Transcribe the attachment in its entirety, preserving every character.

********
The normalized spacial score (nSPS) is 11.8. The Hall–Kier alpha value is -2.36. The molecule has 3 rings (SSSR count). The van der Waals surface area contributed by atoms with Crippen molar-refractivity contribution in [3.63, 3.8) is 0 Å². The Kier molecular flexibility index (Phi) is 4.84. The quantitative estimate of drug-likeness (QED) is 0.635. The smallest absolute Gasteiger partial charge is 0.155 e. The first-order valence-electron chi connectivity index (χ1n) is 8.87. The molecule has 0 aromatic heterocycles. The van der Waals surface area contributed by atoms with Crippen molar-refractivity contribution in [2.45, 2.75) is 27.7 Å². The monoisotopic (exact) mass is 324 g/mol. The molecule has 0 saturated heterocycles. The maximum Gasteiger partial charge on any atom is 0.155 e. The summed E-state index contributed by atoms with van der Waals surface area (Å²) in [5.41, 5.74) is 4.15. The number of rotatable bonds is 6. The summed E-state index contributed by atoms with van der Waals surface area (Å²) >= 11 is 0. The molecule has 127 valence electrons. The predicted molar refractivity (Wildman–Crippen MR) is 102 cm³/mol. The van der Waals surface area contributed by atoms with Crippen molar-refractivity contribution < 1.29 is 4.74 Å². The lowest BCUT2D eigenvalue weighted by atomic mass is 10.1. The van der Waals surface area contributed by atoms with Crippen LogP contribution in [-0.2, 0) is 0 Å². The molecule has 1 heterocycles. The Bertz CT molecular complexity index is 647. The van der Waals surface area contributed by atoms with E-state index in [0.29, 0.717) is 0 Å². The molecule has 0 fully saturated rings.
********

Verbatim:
The normalized spacial score (nSPS) is 11.8. The Hall–Kier alpha value is -2.36. The molecule has 3 rings (SSSR count). The van der Waals surface area contributed by atoms with Crippen molar-refractivity contribution in [3.63, 3.8) is 0 Å². The Kier molecular flexibility index (Phi) is 4.84. The quantitative estimate of drug-likeness (QED) is 0.635. The smallest absolute Gasteiger partial charge is 0.155 e. The first-order valence-electron chi connectivity index (χ1n) is 8.87. The molecule has 0 aromatic heterocycles. The van der Waals surface area contributed by atoms with Crippen molar-refractivity contribution in [2.45, 2.75) is 27.7 Å². The monoisotopic (exact) mass is 324 g/mol. The molecule has 0 saturated heterocycles. The maximum Gasteiger partial charge on any atom is 0.155 e. The summed E-state index contributed by atoms with van der Waals surface area (Å²) in [5.41, 5.74) is 4.15. The number of rotatable bonds is 6. The summed E-state index contributed by atoms with van der Waals surface area (Å²) >= 11 is 0. The molecule has 127 valence electrons. The predicted molar refractivity (Wildman–Crippen MR) is 102 cm³/mol. The van der Waals surface area contributed by atoms with Crippen molar-refractivity contribution < 1.29 is 4.74 Å². The lowest BCUT2D eigenvalue weighted by atomic mass is 10.1. The van der Waals surface area contributed by atoms with Crippen LogP contribution in [-0.2, 0) is 0 Å². The molecule has 1 heterocycles. The Bertz CT molecular complexity index is 647. The van der Waals surface area contributed by atoms with E-state index in [0.29, 0.717) is 0 Å². The molecule has 0 fully saturated rings.